Gay Marriage Ban Fails
Efforts to pass a constitutional amendment banning same-sex marriage foundered Wednesday afternoon in the Senate when the proposal failed to garner enough votes to stay alive. After final arguments by the leaders of each party, the Republicans mustered 48 votes, 12 short of the 60 they needed to overcome a procedural hurdle and move the proposed amendment to the floor.
It’s no surprise that it failed. Getting 67 votes (to pass an actual amendment) was never going to happen. But it’s embarrasing for the majority party to put up something that only gets 48 votes.
Republicans originally had expected they would win a majority, if not the 67 votes required for the 100-member body to pass a constitutional amendment. In doing so, they were seeking to force the Democrats’ presumed presidential ticket — Sens. John Kerry of Massachusetts and John Edwards of North Carolina — to vote against the amendment. But in the last two days, a number of Republicans have indicated they will not vote for the measure, leaving GOP leaders red-faced over their failure to muster support.
Sen. John McCain of Arizona broke forcefully with President Bush and the Senate GOP leadership Tuesday evening over the issue, taking to the Senate floor to call a constitutional amendment to prohibit the practice unnecessary — and un-Republican. “The constitutional amendment we’re debating today strikes me as antithetical in every way to the core philosophy of Republicans,” McCain said. “It usurps from the states a fundamental authority they have always possessed and imposes a federal remedy for a problem that most states do not believe confronts them.” McCain also said the amendment “will not be adopted by Congress this year, nor next year, nor any time soon until a substantial majority of Americans are persuaded that such a consequential action is as vitally important and necessary as the proponents feel it is today.”
A reasonable enough position. Still, it’s bizarre that Frist and Co. let a vote go through knowing they couldn’t muster a majority. I suppose there is some value in re-election races for Senators to be able to say they’d voted “Yes” on the measure. But when it’s only a “procedural vote,” it’s a rather lame argument.
Ron Gunsberger has a possible explanation at Politics1:
Last week — sensing a solid victory in their attempt to kill the proposed constitutional amendment to ban same-sex marriage — Senate Democrats leaders announced they would not fight GOP plans to bring the proposed amendment to a straight up-or-down floor vote on Wednesday. John Kerry and John Edwards even announced they would fly back to vote against it. Bill FristApparently, that wasn’t what GOP leaders were counting on to take place, as they now have GOP Senators who support the amendment filibustering it on the Senate floor in order to block the up-or-down vote. Why? According to the AP, it’s because they now fear that an absolute majority of the Senate will vote against the amendment (including Republican Senators Hagel, McCain, Lugar, Grassley, Campbell, Collins, Warner, Snowe, Chafee, and others). Now, it looks like the leadership will — rather bizarrely — call a vote to invoke cloture (i.e., “force” an end to the fake filibuster they are coordinating) so that they could then claim a mini-victory if 60 Senators voted to hold a vote on the amendment itself. Some Republicans want to hold votes on two versions of the amendment, even though no hearings were even held on one of the versions. Senator Rick Santorum (R-PA) says the vote this week is essential because same-sex marriage would be “the death knell of our society.” Other GOP Senators want the vote cancelled entirely, feeling they should instead be working on issues relating to the economy and international matters. GOP leaders are reportedly worried they will even fall short of the 60 votes needed for cloture — even though they are pressing amendment opponents to cast a party-line vote on the cloture question to avoid embarrassing President Bush. Regardless of how the vote goes down, everyone agrees the amendment will fall far short of passage. Amendment sponsor Wayne Allard (R-CO) said “I don’t expect it to pass … It’s likely we will have to work on this amendment [in Congress] for several years.” Senate Majority Leader Bill Frist (R-TN) also predicted the amendment would certainly fail, but vowed that it “absolutely” will “be back” again for another vote someday.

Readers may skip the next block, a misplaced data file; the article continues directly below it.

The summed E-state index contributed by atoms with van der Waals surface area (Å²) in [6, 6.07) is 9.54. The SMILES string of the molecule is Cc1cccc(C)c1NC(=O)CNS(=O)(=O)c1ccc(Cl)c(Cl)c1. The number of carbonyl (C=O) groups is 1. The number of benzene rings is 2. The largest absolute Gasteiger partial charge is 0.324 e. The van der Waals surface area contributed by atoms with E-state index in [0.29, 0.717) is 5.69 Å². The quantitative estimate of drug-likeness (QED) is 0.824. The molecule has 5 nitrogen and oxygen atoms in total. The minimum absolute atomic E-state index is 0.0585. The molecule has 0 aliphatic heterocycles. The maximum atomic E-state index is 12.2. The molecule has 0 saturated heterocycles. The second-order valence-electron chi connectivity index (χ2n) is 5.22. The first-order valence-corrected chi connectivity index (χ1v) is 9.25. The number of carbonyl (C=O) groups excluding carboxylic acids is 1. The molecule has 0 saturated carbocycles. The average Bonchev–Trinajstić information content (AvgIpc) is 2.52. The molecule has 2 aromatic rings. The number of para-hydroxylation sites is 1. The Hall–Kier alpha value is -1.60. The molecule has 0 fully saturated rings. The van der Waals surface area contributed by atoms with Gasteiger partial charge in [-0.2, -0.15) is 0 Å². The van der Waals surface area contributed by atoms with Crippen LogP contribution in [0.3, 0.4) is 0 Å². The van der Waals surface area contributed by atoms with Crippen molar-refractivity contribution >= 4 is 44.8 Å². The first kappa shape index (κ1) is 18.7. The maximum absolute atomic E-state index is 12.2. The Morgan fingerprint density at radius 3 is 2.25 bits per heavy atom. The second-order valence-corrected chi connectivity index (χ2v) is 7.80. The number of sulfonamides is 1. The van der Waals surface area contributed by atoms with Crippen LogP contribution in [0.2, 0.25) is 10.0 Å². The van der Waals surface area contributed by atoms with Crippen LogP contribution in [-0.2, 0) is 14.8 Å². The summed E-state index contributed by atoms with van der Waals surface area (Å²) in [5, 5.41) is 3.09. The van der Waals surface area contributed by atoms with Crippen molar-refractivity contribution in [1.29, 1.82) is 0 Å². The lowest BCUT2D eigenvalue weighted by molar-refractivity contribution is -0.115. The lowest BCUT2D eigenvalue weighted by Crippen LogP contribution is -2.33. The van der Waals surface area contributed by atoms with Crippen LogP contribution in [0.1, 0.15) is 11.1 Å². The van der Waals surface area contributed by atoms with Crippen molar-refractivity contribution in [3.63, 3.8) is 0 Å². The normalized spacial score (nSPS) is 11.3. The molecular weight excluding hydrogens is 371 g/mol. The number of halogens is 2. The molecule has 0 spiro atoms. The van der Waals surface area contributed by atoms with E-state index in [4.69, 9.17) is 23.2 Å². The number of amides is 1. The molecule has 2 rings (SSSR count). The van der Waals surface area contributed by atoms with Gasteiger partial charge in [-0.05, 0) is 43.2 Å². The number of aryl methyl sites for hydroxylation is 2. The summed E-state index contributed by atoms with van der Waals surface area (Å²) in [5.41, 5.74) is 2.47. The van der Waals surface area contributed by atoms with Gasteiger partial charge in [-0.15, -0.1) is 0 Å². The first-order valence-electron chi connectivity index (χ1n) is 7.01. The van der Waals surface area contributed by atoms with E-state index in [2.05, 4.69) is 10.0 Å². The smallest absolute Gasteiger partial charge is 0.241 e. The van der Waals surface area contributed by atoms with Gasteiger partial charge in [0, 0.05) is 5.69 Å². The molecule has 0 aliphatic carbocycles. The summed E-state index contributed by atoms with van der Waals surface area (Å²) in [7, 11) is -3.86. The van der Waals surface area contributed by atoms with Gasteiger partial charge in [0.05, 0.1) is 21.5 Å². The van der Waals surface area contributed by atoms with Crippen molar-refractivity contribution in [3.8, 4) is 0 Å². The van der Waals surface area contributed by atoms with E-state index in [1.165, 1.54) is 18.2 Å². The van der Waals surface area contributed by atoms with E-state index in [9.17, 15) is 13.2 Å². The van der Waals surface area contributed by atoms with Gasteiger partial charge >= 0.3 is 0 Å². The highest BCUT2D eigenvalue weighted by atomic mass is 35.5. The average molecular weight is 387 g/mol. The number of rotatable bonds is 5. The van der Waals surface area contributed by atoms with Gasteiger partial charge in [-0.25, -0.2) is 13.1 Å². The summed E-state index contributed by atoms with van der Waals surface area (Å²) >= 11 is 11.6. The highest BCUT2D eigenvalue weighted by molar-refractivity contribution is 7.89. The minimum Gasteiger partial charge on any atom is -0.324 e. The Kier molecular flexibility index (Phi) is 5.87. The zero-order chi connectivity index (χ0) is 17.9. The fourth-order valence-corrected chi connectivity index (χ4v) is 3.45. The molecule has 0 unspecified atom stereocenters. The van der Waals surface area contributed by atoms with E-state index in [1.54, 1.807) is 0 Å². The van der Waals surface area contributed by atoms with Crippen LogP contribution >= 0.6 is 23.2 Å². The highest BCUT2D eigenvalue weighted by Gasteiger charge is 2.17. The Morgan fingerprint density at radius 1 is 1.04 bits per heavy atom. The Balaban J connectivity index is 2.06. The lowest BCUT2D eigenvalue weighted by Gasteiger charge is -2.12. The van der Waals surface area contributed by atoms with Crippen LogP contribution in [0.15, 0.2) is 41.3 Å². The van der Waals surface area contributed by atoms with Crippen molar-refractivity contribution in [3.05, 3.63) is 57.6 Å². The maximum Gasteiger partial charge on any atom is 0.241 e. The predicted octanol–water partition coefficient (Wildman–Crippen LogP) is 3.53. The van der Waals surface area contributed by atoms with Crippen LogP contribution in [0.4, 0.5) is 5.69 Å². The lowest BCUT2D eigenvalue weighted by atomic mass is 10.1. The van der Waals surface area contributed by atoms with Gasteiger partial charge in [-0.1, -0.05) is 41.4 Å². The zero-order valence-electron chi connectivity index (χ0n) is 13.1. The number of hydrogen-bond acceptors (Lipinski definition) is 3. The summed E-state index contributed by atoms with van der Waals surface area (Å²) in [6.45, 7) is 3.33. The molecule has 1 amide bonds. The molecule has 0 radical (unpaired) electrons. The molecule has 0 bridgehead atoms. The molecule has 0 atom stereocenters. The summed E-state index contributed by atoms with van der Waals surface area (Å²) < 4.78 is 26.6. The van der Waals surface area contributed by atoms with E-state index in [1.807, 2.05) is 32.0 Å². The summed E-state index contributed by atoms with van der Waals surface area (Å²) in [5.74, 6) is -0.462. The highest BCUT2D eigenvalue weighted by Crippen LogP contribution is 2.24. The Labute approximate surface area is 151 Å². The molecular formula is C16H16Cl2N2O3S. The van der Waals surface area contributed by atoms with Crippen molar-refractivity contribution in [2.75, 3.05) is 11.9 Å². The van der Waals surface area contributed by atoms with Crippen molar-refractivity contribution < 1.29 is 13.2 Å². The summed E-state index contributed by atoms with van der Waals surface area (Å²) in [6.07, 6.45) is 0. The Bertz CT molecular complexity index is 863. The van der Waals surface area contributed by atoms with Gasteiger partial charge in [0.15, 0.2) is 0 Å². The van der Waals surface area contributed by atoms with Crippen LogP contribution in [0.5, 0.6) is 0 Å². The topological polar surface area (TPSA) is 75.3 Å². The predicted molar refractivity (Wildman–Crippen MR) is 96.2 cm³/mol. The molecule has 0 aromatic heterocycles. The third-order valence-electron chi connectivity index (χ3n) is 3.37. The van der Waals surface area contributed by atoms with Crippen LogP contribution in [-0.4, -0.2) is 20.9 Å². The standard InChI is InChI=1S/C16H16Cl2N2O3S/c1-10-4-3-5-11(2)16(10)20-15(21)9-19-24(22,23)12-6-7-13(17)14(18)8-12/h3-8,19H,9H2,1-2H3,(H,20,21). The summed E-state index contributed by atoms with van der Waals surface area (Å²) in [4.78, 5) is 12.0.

As lame as it sounds in theory, it didn’t even work–making it much more lame in practice.
BoiFromTroi has a roundup of blogger and other reactions, including from the apparently semi-unretired Discount Blogger, Michael Demmons. He also links a statement by the Log Cabin Republicans. No word yet from the Mrs. Butterworth Libertarians.
Update (7/15 8:57): Little Miss Attila has taken up the MBL banner.